Stinking like milk left out on the counter

I didn’t know why

My heart clanged high and I didn’t know why it stretched me wide with wary fear

Up I stood

My naked feet padding against the rough nubs of my ancient carpet

Fear following close behind

Why, I asked him

Why are you here

He said nothing

Which only served to remind me that silence can be the scariest sound of all

I emerged into blackness

Turning on lights throughout every room

In hopes the glow would chase him away

The morning air blew frigid from my kitchen window

Trees outlined against the opaque sky like hulking demons

A practice in shadows

Bewitching me

As I floated in the hour between dusk and dawn

Feeling wrong, all wrong

And then at 5:54

The cock crowed

And Fear fled from its cry

As the indigo sky slowly flooded with light

Transforming the heavy canvas into a pale blue sea

And I realized as I sat there

Hot folds of steam wafting from my tea cup and painting my nose and cheeks with its warmth

That I

Trapped within the confines of my mangled body

Ravaged by illness

Have felt proverbially waiting in that witching hour

Frozen just before the dawn

Breathless

As my broken body shudders and transforms into something utterly new

And a smile perked my cheeks in tandem with the rising sun

Words so clear and long forgotten reverberating into the clean morning air

That it is always darkest

Just before the dawn

I took a sip of tea

The soothing liquid cascading down my throat

And I watched the sun rise

Bringing with it a new truth in my heart

I am not my Fear, lurking, obscure in untold shapes

Abstract and unknown

I am the rising sun

And I am

Dawning

What No One Tells You About Asking for Help

What No One Tells You About Asking for Help

What no one tells you about asking for help when you desperately need it is that most people? Actually REALLY want you to.

I know. Step back. You’re probably remembering your friend Shirley right now who scoffed in your face when you asked her something painfully mundane, like, to pass the salt, thinking, “Shirley definitely doesn’t want me to ask her for help!” Well surely there are Shirleys out there who are shameful charlatans when it comes to helping humankind. (Yes, I do enjoy dropping alliterations behind me like a trail of bread crumbs, thanks for noticing!) But Shirleys of the world aside, most people are good and caring at heart. (My most sincere apologies to any readers out there who are actually named Shirley. I’m sure you’re lovely.)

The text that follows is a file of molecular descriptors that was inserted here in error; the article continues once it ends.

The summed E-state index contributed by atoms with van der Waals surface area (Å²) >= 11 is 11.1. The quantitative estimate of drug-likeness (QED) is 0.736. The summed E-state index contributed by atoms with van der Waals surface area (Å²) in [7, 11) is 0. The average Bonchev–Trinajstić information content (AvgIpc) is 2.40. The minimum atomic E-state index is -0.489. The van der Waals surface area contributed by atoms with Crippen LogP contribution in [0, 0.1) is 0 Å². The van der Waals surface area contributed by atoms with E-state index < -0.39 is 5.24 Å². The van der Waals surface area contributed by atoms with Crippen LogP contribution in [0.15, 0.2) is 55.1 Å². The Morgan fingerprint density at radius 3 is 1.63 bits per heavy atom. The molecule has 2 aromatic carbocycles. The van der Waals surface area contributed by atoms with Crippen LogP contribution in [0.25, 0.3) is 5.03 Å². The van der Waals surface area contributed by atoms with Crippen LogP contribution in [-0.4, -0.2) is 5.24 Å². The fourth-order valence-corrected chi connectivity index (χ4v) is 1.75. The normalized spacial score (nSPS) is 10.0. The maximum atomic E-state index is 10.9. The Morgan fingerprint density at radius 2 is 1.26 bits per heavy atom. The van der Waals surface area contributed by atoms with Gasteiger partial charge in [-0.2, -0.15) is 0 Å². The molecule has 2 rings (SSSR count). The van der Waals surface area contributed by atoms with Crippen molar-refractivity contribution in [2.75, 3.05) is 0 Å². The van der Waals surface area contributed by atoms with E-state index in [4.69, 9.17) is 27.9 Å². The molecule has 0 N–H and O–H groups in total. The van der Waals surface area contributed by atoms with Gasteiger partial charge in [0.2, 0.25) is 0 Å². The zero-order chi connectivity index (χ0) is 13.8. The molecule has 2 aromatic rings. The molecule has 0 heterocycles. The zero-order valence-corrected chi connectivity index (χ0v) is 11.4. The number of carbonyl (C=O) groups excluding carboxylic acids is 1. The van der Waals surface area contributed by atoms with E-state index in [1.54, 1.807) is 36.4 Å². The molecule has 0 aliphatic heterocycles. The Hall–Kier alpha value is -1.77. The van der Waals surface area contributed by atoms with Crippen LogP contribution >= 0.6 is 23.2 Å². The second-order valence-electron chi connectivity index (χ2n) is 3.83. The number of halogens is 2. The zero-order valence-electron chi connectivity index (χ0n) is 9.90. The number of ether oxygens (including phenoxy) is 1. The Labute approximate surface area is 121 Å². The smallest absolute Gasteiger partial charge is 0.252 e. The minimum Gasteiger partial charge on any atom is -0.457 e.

So if people are so willing to help, what is the real issue? Why do we all feel that lump of pride sheepherding our pleas of need back down our gullets before they get within two inches of the atmosphere?

I have news for you. It’s not them. It’s you. (Okay, sometimes it’s them. RE: Shirley.) But most of the time it’s because we don’t know how to ask.

This past week, I needed help. My husband Mandalf was leaving on a much needed respite, and I had no one to help take care of me. Ugh. I still retch in my mouth a bit at that thought. Needing someone to take care of me at thirty. But I digress.

So I swallowed my pride and reached out to an amazing group of women, plainly asking them to take time out of their busy lives and come stay with me. I had not one, but THREE “hell, yes!” responses, and a fourth couldn’t take off work, but generously loaned her car since ours would be hanging out at JFK airport.

Flash forward a week later to when they arrived, and I found out they had always wanted to help. They just didn’t know what I needed. Because I NEVER ASKED FOR IT.

Immediate interior monologue: “You mean all this time, all those years when I felt so isolated, so cut off from the world because of a disease that kept me housebound, it was all because I didn’t know how to plainly put out what I needed? Gah! Pesky pride! A pox on your house… wait. I am the house. Scratch that…. Be gone, ye scallywag! Pesky pride. <Snort.>” 

Asking for help is hard. When you’re chronically ill, you’re assailed with tsunami-force waves of guilt. Feeling like a burden. Feeling like you should be able to handle it on your own. Feeling angry at yourself that you can’t swallow this life-altering illness with complete ease and grace.

(Newsflash: You’re human. Not a droid. Although I suspect C-3PO wouldn’t be able to handle it either… super whiney, am I right? I, myself, am a die-hard R2D2 fan.)

So think about what you really need. And if you’re ready, try opening up. Be vulnerable. Let the world in. I promise, it won’t run shrieking like a kid from a haunted house. People really DO want to help. You just need to tell them how.

Until next time,

The Foda

Nature, I Reclaim You

“Nature, I Reclaim You”

Nature. I reclaim you.

I reclaim your sweet smelling grasses, your sappy stalks.

I reclaim your golden, radiant warmth, and cool, refreshing breath.

I reclaim the musky scent of earth beneath my feet, the balm of your salty oceans.

I reclaim it all, all your majesty, majesty I have quaked from in fear of one life-altering parasite, the one that stole my health without so much as a thank you, and left me bereft in the dark.